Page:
Anyone who has worked in an organization for longer than a few months has heard the expression “drinking the company Kool-Aid.”
Even though Kool-Aid isn’t as popular as it used to be and may well end up with the same fate as Twinkie, the comparison still resonates. To drink the Kool-Aid means you believe in the organizational culture so much that you are willing and able to spout its principles without thinking, and that you ignore any evidence supporting the notion your company's way of doing things isn't working as well as it could.
This is dangerous.
I once worked with a small company that was convinced its new accounting practices were revolutionary in the industry. Management spent a lot of money to get an automated system up and running, and drilled employees mercilessly on how to use it properly. The company got a great deal of incredible PR around the initiative. The system was easy to use! It saved tons of time! And new accounting was just the first step in a phased cultural initiative that would leverage state-of-the-art technology to free employees up to do what they did best!
There was only one problem. It didn’t work—at least not precisely enough. It turned out that some of the complex accounting issues the company faced required a human brain to sort. But the company was so busy touting its brilliance that it took numerous customer complaints to realize what was happening.
When you have a terrific culture or are in the midst of changing your culture to become terrific, it’s easy to overlook data that doesn’t support what you’re trying to do—and that’s where things get risky. A healthy organizational culture must be in touch with its thinking and have the ability to make rational decisions.
Fortunately, author Larry Bloom, who wrote The Cure for Corporate Stupidity: Avoid the Mind-Bugs that Cause Smart People to Make Bad Decisions, shares some recommendations to this effect on the Smart Business Network. Before proceeding with major decisions involving your culture, ask yourself these questions:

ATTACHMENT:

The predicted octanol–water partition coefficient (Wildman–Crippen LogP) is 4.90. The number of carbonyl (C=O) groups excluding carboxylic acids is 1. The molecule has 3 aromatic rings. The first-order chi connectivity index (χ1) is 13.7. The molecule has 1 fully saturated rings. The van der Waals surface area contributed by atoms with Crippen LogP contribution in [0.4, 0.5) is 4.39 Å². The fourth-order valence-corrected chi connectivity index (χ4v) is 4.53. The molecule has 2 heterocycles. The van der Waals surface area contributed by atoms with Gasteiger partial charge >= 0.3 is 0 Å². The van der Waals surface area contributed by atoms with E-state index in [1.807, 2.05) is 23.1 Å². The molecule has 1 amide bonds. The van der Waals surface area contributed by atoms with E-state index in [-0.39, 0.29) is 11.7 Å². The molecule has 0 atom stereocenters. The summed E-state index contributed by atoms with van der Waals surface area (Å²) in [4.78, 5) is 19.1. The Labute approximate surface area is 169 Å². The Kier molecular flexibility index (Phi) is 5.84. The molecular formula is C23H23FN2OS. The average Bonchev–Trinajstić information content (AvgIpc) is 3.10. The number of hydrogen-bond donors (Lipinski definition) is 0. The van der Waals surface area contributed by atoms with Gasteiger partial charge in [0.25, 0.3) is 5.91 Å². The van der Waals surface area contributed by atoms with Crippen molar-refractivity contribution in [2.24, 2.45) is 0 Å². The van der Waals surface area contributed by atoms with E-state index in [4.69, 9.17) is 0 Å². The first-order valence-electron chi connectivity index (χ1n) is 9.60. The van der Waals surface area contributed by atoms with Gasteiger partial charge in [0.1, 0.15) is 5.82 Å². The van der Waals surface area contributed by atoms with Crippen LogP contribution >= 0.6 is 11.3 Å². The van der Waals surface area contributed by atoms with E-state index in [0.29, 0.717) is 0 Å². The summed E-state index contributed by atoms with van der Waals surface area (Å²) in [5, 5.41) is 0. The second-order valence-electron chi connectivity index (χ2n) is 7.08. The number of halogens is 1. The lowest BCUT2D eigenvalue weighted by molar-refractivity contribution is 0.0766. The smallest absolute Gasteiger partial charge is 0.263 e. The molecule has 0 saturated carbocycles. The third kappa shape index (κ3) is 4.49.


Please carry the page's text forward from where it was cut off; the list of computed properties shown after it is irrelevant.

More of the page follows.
Do we have sufficient information to make this decision?
Larry Bloom: A human tendency is to present and/or accept data as sufficient for a decision even if it does not completely frame the situation in a balanced fashion, as long as it supports the decision we subconsciously want to make.
What makes us confident that information is accurate?
LB: Good decisions are based on clearly defined, reliable, factual, precise and fair information. We may unknowingly confuse unverified information with fact, see patterns that are not real, or experience a reflex-like rejection of data simply because it contradicts existing norms.
How do individual beliefs color the decision?
LB: When making a major decision, it’s normal to consider our own point of view, desires, values, principles and emotional connections. But this may lead us to draw conclusions and make decisions based on limited, unfair or misleading personal interpretations of information. In other words, we can get so locked into our beliefs that we are unable to see the issue from other rational points of view.
What is the influence of the group involved with this decision?
LB: Within the context of any group, bureaucracy, power structure and vested interests are involved in the decision-making process. Individuals who are more advanced in the hierarchy may have more power, but their word should not necessarily be gospel. When a change impacts the whole organization, a variety of points of view should be considered, including those that come from lower on the totem pole.
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Alexandra Levit is a former nationally syndicated business and workplace columnist for The Wall Street Journal and the author of Blind Spots: The 10 Business Myths You Can’t Afford to Believe on Your New Path to Success. Money Magazine’s Online Career Expert of the Year, she regularly speaks at organizations and conferences on issues facing modern employees.